I wrote "Many college students work at the weekends." My colleague changed 'at' to 'during' = Many college students work during the weekends. Do you feel there is a difference, however subtle?
closed as off-topic by anongoodnurse, RyeɃreḁd, tchrist♦, choster, Mitch Apr 29 '14 at 22:22
This question appears to be off-topic. The users who voted to close gave this specific reason:
- "Questions that can be answered using commonly-available references are off-topic. A list of these references can be found here: List of general references" – anongoodnurse, RyeɃreḁd, tchrist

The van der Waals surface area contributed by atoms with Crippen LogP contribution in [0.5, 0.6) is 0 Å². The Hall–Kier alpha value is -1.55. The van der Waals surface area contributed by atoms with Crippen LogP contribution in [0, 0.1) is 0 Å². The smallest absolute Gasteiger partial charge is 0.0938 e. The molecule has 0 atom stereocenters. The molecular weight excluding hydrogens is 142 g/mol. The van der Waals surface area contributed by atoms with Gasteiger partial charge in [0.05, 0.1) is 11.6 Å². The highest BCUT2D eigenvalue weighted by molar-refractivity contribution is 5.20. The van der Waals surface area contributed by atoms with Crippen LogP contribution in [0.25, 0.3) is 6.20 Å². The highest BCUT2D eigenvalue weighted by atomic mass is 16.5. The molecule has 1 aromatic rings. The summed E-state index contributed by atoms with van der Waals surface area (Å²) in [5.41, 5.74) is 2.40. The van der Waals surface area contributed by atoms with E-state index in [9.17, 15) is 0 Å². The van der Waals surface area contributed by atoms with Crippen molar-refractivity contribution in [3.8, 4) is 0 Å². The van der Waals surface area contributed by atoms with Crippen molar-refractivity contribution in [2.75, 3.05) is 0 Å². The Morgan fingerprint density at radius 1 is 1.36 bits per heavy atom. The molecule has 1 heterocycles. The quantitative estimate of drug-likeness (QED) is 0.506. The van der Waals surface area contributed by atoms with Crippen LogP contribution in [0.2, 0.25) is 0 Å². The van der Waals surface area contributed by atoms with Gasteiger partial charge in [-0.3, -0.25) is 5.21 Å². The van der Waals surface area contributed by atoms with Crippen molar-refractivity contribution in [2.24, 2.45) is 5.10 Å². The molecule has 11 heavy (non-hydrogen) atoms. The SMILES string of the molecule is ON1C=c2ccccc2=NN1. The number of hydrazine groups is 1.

Yes, there is a significant difference.
Works at is usually used for a place (He works at the telephone company) or solving a particular problem (He's working away at it now).
Working on (3.a.) is used for times (he works on Mondays through Fridays; he also works on weekends sometimes) and problems (He's working on it now).
During is acceptable, as is They work weekends.